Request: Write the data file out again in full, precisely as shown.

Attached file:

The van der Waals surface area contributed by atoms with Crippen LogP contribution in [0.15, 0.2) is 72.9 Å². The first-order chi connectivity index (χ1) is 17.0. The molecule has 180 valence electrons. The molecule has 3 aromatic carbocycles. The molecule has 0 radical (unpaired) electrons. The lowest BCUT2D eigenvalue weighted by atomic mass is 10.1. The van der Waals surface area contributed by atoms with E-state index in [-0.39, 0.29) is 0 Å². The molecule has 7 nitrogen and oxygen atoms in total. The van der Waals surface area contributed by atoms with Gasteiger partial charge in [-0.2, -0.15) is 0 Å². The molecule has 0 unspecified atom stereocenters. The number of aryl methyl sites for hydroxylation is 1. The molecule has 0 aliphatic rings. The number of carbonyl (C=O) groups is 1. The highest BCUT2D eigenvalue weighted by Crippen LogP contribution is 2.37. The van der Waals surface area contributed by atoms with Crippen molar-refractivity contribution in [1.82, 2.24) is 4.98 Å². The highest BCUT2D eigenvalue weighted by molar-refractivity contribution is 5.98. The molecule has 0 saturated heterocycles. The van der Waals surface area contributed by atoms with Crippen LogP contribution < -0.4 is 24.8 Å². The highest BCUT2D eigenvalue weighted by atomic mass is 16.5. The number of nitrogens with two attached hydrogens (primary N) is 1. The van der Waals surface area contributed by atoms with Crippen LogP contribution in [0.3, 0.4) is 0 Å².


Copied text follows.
The van der Waals surface area contributed by atoms with Crippen LogP contribution in [0.15, 0.2) is 72.9 Å². The first-order chi connectivity index (χ1) is 17.0. The molecule has 180 valence electrons. The molecule has 3 aromatic carbocycles. The molecule has 0 radical (unpaired) electrons. The lowest BCUT2D eigenvalue weighted by atomic mass is 10.1. The van der Waals surface area contributed by atoms with E-state index in [-0.39, 0.29) is 0 Å². The molecule has 7 nitrogen and oxygen atoms in total. The van der Waals surface area contributed by atoms with Gasteiger partial charge in [-0.2, -0.15) is 0 Å². The molecule has 0 unspecified atom stereocenters. The number of aryl methyl sites for hydroxylation is 1. The molecule has 0 aliphatic rings. The number of carbonyl (C=O) groups is 1. The highest BCUT2D eigenvalue weighted by Crippen LogP contribution is 2.37. The van der Waals surface area contributed by atoms with Crippen molar-refractivity contribution in [1.82, 2.24) is 4.98 Å². The highest BCUT2D eigenvalue weighted by molar-refractivity contribution is 5.98. The molecule has 0 saturated heterocycles. The van der Waals surface area contributed by atoms with Crippen LogP contribution < -0.4 is 24.8 Å². The highest BCUT2D eigenvalue weighted by atomic mass is 16.5. The number of nitrogens with two attached hydrogens (primary N) is 1. The van der Waals surface area contributed by atoms with Crippen LogP contribution in [0.3, 0.4) is 0 Å².